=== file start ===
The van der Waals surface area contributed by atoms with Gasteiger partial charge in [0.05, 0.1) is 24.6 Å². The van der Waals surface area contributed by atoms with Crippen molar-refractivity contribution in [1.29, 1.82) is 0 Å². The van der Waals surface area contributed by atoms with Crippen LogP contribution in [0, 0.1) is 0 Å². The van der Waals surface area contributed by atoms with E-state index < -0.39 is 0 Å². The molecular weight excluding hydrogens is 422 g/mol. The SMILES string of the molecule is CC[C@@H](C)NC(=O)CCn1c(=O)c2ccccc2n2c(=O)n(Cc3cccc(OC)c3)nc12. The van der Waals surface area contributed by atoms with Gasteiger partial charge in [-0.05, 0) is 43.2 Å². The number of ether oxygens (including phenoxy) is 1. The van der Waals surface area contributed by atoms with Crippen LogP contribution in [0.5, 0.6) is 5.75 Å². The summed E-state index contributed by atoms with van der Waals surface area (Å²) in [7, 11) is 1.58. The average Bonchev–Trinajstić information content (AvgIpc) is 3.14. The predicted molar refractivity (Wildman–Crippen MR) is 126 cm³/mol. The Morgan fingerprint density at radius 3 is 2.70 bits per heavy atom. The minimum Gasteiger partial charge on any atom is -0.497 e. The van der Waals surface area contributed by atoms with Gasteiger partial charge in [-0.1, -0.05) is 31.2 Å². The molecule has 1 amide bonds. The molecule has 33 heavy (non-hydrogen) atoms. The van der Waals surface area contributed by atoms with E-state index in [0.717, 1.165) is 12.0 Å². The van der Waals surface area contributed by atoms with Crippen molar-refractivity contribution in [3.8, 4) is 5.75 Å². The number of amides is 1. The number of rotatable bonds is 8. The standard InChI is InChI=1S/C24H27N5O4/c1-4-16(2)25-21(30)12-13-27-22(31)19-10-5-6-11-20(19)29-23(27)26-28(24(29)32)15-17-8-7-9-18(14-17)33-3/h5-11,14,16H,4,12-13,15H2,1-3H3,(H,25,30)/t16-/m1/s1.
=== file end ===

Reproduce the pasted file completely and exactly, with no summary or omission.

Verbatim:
The van der Waals surface area contributed by atoms with Gasteiger partial charge in [0.05, 0.1) is 24.6 Å². The van der Waals surface area contributed by atoms with Crippen molar-refractivity contribution in [1.29, 1.82) is 0 Å². The van der Waals surface area contributed by atoms with Crippen LogP contribution in [0, 0.1) is 0 Å². The van der Waals surface area contributed by atoms with E-state index < -0.39 is 0 Å². The molecular weight excluding hydrogens is 422 g/mol. The SMILES string of the molecule is CC[C@@H](C)NC(=O)CCn1c(=O)c2ccccc2n2c(=O)n(Cc3cccc(OC)c3)nc12. The van der Waals surface area contributed by atoms with Gasteiger partial charge in [-0.05, 0) is 43.2 Å². The number of ether oxygens (including phenoxy) is 1. The van der Waals surface area contributed by atoms with Crippen LogP contribution in [0.5, 0.6) is 5.75 Å². The summed E-state index contributed by atoms with van der Waals surface area (Å²) in [7, 11) is 1.58. The average Bonchev–Trinajstić information content (AvgIpc) is 3.14. The predicted molar refractivity (Wildman–Crippen MR) is 126 cm³/mol. The Morgan fingerprint density at radius 3 is 2.70 bits per heavy atom. The minimum Gasteiger partial charge on any atom is -0.497 e. The van der Waals surface area contributed by atoms with Gasteiger partial charge in [-0.1, -0.05) is 31.2 Å². The molecule has 1 amide bonds. The molecule has 33 heavy (non-hydrogen) atoms. The van der Waals surface area contributed by atoms with E-state index in [0.717, 1.165) is 12.0 Å². The van der Waals surface area contributed by atoms with Crippen molar-refractivity contribution in [3.8, 4) is 5.75 Å². The number of amides is 1. The number of rotatable bonds is 8. The standard InChI is InChI=1S/C24H27N5O4/c1-4-16(2)25-21(30)12-13-27-22(31)19-10-5-6-11-20(19)29-23(27)26-28(24(29)32)15-17-8-7-9-18(14-17)33-3/h5-11,14,16H,4,12-13,15H2,1-3H3,(H,25,30)/t16-/m1/s1.